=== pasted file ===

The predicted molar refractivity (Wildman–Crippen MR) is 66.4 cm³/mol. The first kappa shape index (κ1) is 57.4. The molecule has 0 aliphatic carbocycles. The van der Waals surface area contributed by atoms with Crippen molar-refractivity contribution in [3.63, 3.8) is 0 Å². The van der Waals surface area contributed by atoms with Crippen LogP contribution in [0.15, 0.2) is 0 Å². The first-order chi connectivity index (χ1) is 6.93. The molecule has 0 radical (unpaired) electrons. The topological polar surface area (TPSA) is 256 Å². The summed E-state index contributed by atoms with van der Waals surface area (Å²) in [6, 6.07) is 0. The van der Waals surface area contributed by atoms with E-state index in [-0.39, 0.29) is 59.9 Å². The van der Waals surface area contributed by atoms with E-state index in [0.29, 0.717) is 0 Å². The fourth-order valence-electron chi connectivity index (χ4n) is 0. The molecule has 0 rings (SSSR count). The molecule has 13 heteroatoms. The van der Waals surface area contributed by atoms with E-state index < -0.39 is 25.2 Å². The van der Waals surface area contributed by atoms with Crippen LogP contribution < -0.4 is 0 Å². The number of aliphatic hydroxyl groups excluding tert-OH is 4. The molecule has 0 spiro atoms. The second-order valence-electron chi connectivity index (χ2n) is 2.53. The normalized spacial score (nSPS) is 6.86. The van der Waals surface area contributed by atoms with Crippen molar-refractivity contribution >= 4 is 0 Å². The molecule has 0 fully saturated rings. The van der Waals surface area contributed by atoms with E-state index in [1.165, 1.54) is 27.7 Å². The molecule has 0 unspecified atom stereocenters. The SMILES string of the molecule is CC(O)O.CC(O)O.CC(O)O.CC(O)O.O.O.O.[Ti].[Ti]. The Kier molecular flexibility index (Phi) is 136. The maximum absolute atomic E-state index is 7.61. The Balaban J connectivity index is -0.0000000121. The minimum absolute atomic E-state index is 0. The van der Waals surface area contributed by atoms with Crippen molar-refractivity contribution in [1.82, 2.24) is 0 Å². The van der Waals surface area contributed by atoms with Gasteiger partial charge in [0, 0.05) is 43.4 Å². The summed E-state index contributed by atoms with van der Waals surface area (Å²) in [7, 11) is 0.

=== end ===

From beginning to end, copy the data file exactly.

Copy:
The predicted molar refractivity (Wildman–Crippen MR) is 66.4 cm³/mol. The first kappa shape index (κ1) is 57.4. The molecule has 0 aliphatic carbocycles. The van der Waals surface area contributed by atoms with Crippen molar-refractivity contribution in [3.63, 3.8) is 0 Å². The van der Waals surface area contributed by atoms with Crippen LogP contribution in [0.15, 0.2) is 0 Å². The first-order chi connectivity index (χ1) is 6.93. The molecule has 0 radical (unpaired) electrons. The topological polar surface area (TPSA) is 256 Å². The summed E-state index contributed by atoms with van der Waals surface area (Å²) in [6, 6.07) is 0. The van der Waals surface area contributed by atoms with E-state index in [-0.39, 0.29) is 59.9 Å². The van der Waals surface area contributed by atoms with E-state index in [0.29, 0.717) is 0 Å². The fourth-order valence-electron chi connectivity index (χ4n) is 0. The molecule has 0 rings (SSSR count). The molecule has 13 heteroatoms. The van der Waals surface area contributed by atoms with E-state index < -0.39 is 25.2 Å². The van der Waals surface area contributed by atoms with Crippen LogP contribution < -0.4 is 0 Å². The number of aliphatic hydroxyl groups excluding tert-OH is 4. The molecule has 0 spiro atoms. The second-order valence-electron chi connectivity index (χ2n) is 2.53. The normalized spacial score (nSPS) is 6.86. The van der Waals surface area contributed by atoms with Crippen molar-refractivity contribution >= 4 is 0 Å². The molecule has 0 fully saturated rings. The van der Waals surface area contributed by atoms with E-state index in [1.165, 1.54) is 27.7 Å². The molecule has 0 unspecified atom stereocenters. The SMILES string of the molecule is CC(O)O.CC(O)O.CC(O)O.CC(O)O.O.O.O.[Ti].[Ti]. The Kier molecular flexibility index (Phi) is 136. The maximum absolute atomic E-state index is 7.61. The Balaban J connectivity index is -0.0000000121. The minimum absolute atomic E-state index is 0. The van der Waals surface area contributed by atoms with Crippen molar-refractivity contribution in [1.82, 2.24) is 0 Å². The van der Waals surface area contributed by atoms with Gasteiger partial charge in [0, 0.05) is 43.4 Å². The summed E-state index contributed by atoms with van der Waals surface area (Å²) in [7, 11) is 0.